I Have a Problem with The Dalai Lama

I realize that’s a bit like saying, “I have a beef with Mother Teresa” or “I have issues with Nelson Mandela.” First, let me say, I think the current Dalai Lama is an inspired and inspiring teacher, leader, and human being. I don’t have a problem with the person himself. What I have a problem with is the office of Dalai Lama in the first place.

On his deathbed the Buddha said he didn’t want anyone to lead the sangha. Just the dhamma. It goes back to the issue of the Dhamma Heir.

Over and over he taught monks not to get caught up in politics. But the Dalia Lama is traditionally a political leader of Tibet. This is unwise. In the next few years we will learn again why. What happens when you end up with a powerful leader, the next Dalai Lama, that isn’t so great, isn’t so inspired? What happens when the world of politics starts ruling the world of the dhamma rather than the other way round?

Remember: the Dalai Lama isn’t enlightened. If he was, he wouldn’t be reborn!


3 thoughts on “I Have a Problem with The Dalai Lama

  1. In Mahayana Buddhism, a highly evolved individual can choose to come back into the world to help alleviate the suffering of others rather than going on to full enlightenment outside the world. This is what the DL does. I know it’s not a concept in Theravada.

    1. Of course you’re right on both counts, but I very much stand by what I said. The Buddha lived as a penniless begger with no political power, and that’s what I expect of his followers. The person of the Dalai Lama may be a beautiful evolved person, but the office perpetuates a temporal authority that over the long haul does much more damage than good. He should follow the example of the Buddha.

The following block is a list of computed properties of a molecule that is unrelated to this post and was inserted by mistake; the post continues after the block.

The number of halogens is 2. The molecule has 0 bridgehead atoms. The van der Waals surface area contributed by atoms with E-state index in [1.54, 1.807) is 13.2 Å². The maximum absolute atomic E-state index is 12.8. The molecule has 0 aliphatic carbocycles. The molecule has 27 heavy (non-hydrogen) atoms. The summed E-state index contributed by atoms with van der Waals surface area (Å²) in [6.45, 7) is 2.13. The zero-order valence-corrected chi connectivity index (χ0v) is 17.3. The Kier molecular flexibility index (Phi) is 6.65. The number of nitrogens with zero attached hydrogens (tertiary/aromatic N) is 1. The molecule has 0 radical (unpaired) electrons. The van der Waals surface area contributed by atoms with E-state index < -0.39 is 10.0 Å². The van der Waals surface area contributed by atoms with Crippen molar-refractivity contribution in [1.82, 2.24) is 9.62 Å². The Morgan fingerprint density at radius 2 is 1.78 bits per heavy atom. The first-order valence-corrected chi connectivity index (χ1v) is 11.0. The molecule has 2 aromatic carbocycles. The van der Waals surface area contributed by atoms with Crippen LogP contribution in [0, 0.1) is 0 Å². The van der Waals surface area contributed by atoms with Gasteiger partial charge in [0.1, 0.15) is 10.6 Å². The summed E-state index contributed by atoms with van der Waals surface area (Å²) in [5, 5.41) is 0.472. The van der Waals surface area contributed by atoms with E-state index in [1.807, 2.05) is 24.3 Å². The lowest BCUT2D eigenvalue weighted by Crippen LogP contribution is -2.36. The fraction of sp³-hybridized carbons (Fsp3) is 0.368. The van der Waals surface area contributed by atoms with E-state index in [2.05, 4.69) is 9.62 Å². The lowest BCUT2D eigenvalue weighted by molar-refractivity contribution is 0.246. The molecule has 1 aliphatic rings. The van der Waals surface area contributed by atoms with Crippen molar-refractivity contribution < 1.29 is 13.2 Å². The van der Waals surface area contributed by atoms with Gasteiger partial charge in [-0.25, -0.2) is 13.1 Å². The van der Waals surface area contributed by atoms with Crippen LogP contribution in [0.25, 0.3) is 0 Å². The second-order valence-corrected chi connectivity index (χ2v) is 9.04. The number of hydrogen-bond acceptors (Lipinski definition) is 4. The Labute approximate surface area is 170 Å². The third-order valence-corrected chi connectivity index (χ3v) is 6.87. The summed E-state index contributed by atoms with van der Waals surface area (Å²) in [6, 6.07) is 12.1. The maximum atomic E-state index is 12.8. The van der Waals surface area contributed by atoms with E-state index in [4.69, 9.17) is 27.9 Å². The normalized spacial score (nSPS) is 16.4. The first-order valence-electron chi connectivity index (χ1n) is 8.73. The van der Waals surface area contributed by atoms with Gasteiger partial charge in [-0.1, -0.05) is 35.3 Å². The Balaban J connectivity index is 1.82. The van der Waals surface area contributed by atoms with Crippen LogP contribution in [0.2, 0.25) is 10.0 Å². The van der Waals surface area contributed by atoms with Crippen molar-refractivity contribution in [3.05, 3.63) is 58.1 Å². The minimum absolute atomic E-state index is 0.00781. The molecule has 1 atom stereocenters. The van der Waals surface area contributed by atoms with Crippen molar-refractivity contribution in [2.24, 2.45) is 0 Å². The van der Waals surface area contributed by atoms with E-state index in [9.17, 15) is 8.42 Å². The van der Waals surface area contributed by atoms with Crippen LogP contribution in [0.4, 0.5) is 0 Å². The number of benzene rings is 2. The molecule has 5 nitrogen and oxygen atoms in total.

What he DIDN’T do was to establish a lineage of power office holders. The monks asked him to name a leader after his death, and he refused. What bothers me about the office of the Dalai Lama is that you have a rich, powerful man named to a political office for life. That is very far from the example of the Buddha.

      My point is that this Dalai Lama has a lot of great qualities, but there is no reason to expect that the next one will. Indeed, there will probably be two Dalai Lamas: one named by the Tibetan authorities in India and another approved by the Chinese government. It will be a mess.

      Better to have just followed the example of the Buddha from the beginning.

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